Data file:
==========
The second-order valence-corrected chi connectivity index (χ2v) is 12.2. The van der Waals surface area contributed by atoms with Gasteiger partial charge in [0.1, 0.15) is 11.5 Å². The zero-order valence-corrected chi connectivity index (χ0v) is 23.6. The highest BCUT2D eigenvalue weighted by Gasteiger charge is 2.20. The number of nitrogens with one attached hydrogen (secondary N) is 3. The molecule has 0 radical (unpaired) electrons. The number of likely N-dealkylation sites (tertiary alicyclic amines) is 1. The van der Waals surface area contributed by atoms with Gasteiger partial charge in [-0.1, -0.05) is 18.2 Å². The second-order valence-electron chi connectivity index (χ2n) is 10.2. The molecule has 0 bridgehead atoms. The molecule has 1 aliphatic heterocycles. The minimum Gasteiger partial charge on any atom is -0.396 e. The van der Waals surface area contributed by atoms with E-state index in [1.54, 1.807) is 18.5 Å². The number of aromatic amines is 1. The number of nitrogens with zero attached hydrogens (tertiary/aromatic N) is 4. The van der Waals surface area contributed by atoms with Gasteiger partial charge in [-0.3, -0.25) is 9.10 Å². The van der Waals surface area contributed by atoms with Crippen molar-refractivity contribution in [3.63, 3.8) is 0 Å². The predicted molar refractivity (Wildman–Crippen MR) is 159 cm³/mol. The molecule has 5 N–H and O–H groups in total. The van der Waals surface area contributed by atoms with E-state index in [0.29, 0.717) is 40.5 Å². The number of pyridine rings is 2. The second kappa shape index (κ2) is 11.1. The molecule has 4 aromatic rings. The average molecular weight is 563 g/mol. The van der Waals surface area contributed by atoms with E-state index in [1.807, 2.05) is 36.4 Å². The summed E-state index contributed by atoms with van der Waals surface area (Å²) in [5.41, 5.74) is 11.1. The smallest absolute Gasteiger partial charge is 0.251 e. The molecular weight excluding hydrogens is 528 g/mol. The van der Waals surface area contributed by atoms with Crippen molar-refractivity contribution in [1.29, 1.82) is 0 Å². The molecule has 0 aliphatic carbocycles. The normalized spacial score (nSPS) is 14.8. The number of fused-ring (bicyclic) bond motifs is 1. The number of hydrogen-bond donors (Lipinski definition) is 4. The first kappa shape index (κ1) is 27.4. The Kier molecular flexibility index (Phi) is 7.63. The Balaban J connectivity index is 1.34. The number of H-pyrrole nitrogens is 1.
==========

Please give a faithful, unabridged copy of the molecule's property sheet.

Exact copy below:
The second-order valence-corrected chi connectivity index (χ2v) is 12.2. The van der Waals surface area contributed by atoms with Gasteiger partial charge in [0.1, 0.15) is 11.5 Å². The zero-order valence-corrected chi connectivity index (χ0v) is 23.6. The highest BCUT2D eigenvalue weighted by Gasteiger charge is 2.20. The number of nitrogens with one attached hydrogen (secondary N) is 3. The molecule has 0 radical (unpaired) electrons. The number of likely N-dealkylation sites (tertiary alicyclic amines) is 1. The van der Waals surface area contributed by atoms with Gasteiger partial charge in [-0.1, -0.05) is 18.2 Å². The second-order valence-electron chi connectivity index (χ2n) is 10.2. The molecule has 0 bridgehead atoms. The molecule has 1 aliphatic heterocycles. The minimum Gasteiger partial charge on any atom is -0.396 e. The van der Waals surface area contributed by atoms with E-state index in [1.54, 1.807) is 18.5 Å². The number of aromatic amines is 1. The number of nitrogens with zero attached hydrogens (tertiary/aromatic N) is 4. The van der Waals surface area contributed by atoms with Gasteiger partial charge in [-0.3, -0.25) is 9.10 Å². The van der Waals surface area contributed by atoms with Crippen molar-refractivity contribution in [3.63, 3.8) is 0 Å². The predicted molar refractivity (Wildman–Crippen MR) is 159 cm³/mol. The molecule has 5 N–H and O–H groups in total. The van der Waals surface area contributed by atoms with E-state index in [0.29, 0.717) is 40.5 Å². The number of pyridine rings is 2. The second kappa shape index (κ2) is 11.1. The molecule has 4 aromatic rings. The average molecular weight is 563 g/mol. The van der Waals surface area contributed by atoms with E-state index in [1.807, 2.05) is 36.4 Å². The summed E-state index contributed by atoms with van der Waals surface area (Å²) in [5.41, 5.74) is 11.1. The smallest absolute Gasteiger partial charge is 0.251 e. The molecular weight excluding hydrogens is 528 g/mol. The van der Waals surface area contributed by atoms with Crippen molar-refractivity contribution in [1.29, 1.82) is 0 Å². The molecule has 0 aliphatic carbocycles. The normalized spacial score (nSPS) is 14.8. The number of fused-ring (bicyclic) bond motifs is 1. The number of hydrogen-bond donors (Lipinski definition) is 4. The first kappa shape index (κ1) is 27.4. The Kier molecular flexibility index (Phi) is 7.63. The Balaban J connectivity index is 1.34. The number of H-pyrrole nitrogens is 1.